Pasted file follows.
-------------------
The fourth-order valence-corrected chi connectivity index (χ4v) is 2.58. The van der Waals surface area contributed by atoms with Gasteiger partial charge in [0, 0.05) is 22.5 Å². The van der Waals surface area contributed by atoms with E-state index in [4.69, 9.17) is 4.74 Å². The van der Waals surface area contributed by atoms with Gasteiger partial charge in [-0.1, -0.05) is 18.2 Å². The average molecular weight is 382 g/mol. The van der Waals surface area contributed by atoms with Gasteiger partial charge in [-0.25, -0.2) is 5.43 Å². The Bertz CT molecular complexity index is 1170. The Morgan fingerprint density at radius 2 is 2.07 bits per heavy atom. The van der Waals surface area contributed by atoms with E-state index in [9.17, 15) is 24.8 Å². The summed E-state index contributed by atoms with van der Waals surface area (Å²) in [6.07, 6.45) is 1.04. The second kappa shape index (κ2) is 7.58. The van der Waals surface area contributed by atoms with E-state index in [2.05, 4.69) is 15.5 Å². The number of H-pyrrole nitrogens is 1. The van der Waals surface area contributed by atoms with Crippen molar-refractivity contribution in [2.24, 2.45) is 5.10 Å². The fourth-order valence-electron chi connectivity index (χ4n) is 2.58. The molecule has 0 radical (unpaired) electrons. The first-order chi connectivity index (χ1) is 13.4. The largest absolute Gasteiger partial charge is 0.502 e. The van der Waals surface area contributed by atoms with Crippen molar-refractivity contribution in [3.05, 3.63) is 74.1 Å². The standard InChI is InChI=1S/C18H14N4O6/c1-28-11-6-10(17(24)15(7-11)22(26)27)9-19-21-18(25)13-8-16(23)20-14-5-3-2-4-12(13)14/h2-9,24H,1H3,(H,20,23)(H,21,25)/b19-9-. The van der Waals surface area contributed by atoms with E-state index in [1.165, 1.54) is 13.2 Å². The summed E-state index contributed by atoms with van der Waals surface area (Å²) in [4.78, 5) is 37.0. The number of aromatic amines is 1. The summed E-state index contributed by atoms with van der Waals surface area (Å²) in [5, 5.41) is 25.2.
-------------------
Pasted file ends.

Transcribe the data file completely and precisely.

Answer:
The fourth-order valence-corrected chi connectivity index (χ4v) is 2.58. The van der Waals surface area contributed by atoms with Gasteiger partial charge in [0, 0.05) is 22.5 Å². The van der Waals surface area contributed by atoms with E-state index in [4.69, 9.17) is 4.74 Å². The van der Waals surface area contributed by atoms with Gasteiger partial charge in [-0.1, -0.05) is 18.2 Å². The average molecular weight is 382 g/mol. The van der Waals surface area contributed by atoms with Gasteiger partial charge in [-0.25, -0.2) is 5.43 Å². The Bertz CT molecular complexity index is 1170. The Morgan fingerprint density at radius 2 is 2.07 bits per heavy atom. The van der Waals surface area contributed by atoms with E-state index in [9.17, 15) is 24.8 Å². The summed E-state index contributed by atoms with van der Waals surface area (Å²) in [6.07, 6.45) is 1.04. The second kappa shape index (κ2) is 7.58. The van der Waals surface area contributed by atoms with E-state index in [2.05, 4.69) is 15.5 Å². The number of H-pyrrole nitrogens is 1. The van der Waals surface area contributed by atoms with Crippen molar-refractivity contribution in [2.24, 2.45) is 5.10 Å². The fourth-order valence-electron chi connectivity index (χ4n) is 2.58. The molecule has 0 radical (unpaired) electrons. The first-order chi connectivity index (χ1) is 13.4. The largest absolute Gasteiger partial charge is 0.502 e. The van der Waals surface area contributed by atoms with Crippen molar-refractivity contribution in [3.05, 3.63) is 74.1 Å². The standard InChI is InChI=1S/C18H14N4O6/c1-28-11-6-10(17(24)15(7-11)22(26)27)9-19-21-18(25)13-8-16(23)20-14-5-3-2-4-12(13)14/h2-9,24H,1H3,(H,20,23)(H,21,25)/b19-9-. The van der Waals surface area contributed by atoms with E-state index in [1.165, 1.54) is 13.2 Å². The summed E-state index contributed by atoms with van der Waals surface area (Å²) in [4.78, 5) is 37.0. The number of aromatic amines is 1. The summed E-state index contributed by atoms with van der Waals surface area (Å²) in [5, 5.41) is 25.2.